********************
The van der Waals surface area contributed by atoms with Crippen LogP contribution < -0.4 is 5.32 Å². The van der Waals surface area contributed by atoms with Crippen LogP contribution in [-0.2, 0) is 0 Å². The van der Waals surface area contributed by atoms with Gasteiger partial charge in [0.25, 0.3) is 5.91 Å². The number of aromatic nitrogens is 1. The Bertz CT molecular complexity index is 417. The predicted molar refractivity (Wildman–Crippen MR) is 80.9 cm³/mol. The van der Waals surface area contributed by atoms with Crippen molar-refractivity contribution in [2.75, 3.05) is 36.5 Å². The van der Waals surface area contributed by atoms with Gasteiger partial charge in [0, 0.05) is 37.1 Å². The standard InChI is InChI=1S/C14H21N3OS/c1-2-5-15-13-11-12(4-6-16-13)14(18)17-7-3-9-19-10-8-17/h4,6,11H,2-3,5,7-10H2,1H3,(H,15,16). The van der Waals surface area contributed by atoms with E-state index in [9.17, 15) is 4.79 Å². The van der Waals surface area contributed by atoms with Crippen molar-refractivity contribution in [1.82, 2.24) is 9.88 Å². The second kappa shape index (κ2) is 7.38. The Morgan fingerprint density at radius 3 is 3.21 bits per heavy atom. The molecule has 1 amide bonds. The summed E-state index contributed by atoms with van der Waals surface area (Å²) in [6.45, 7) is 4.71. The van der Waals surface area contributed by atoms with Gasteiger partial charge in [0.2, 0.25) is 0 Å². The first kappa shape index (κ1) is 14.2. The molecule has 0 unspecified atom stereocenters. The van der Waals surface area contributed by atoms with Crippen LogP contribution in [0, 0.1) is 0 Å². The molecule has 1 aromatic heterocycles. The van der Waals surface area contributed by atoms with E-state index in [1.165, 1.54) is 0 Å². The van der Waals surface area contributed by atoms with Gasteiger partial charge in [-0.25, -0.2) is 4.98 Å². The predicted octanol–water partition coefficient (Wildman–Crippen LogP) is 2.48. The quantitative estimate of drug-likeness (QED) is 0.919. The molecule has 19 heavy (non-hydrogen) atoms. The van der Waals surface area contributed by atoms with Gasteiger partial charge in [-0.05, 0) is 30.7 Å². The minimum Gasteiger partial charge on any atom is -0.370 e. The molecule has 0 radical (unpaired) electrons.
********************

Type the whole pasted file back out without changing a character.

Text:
The van der Waals surface area contributed by atoms with Crippen LogP contribution < -0.4 is 5.32 Å². The van der Waals surface area contributed by atoms with Crippen LogP contribution in [-0.2, 0) is 0 Å². The van der Waals surface area contributed by atoms with Gasteiger partial charge in [0.25, 0.3) is 5.91 Å². The number of aromatic nitrogens is 1. The Bertz CT molecular complexity index is 417. The predicted molar refractivity (Wildman–Crippen MR) is 80.9 cm³/mol. The van der Waals surface area contributed by atoms with Crippen molar-refractivity contribution in [2.75, 3.05) is 36.5 Å². The van der Waals surface area contributed by atoms with Gasteiger partial charge in [0, 0.05) is 37.1 Å². The standard InChI is InChI=1S/C14H21N3OS/c1-2-5-15-13-11-12(4-6-16-13)14(18)17-7-3-9-19-10-8-17/h4,6,11H,2-3,5,7-10H2,1H3,(H,15,16). The van der Waals surface area contributed by atoms with E-state index in [9.17, 15) is 4.79 Å². The van der Waals surface area contributed by atoms with Crippen molar-refractivity contribution in [1.82, 2.24) is 9.88 Å². The second kappa shape index (κ2) is 7.38. The Morgan fingerprint density at radius 3 is 3.21 bits per heavy atom. The molecule has 1 amide bonds. The summed E-state index contributed by atoms with van der Waals surface area (Å²) in [6.45, 7) is 4.71. The van der Waals surface area contributed by atoms with Gasteiger partial charge in [0.2, 0.25) is 0 Å². The first kappa shape index (κ1) is 14.2. The molecule has 0 unspecified atom stereocenters. The van der Waals surface area contributed by atoms with Crippen LogP contribution in [0, 0.1) is 0 Å². The molecule has 1 aromatic heterocycles. The van der Waals surface area contributed by atoms with E-state index in [1.165, 1.54) is 0 Å². The van der Waals surface area contributed by atoms with Gasteiger partial charge in [-0.25, -0.2) is 4.98 Å². The predicted octanol–water partition coefficient (Wildman–Crippen LogP) is 2.48. The quantitative estimate of drug-likeness (QED) is 0.919. The molecule has 19 heavy (non-hydrogen) atoms. The van der Waals surface area contributed by atoms with Gasteiger partial charge in [-0.05, 0) is 30.7 Å². The minimum Gasteiger partial charge on any atom is -0.370 e. The molecule has 0 radical (unpaired) electrons.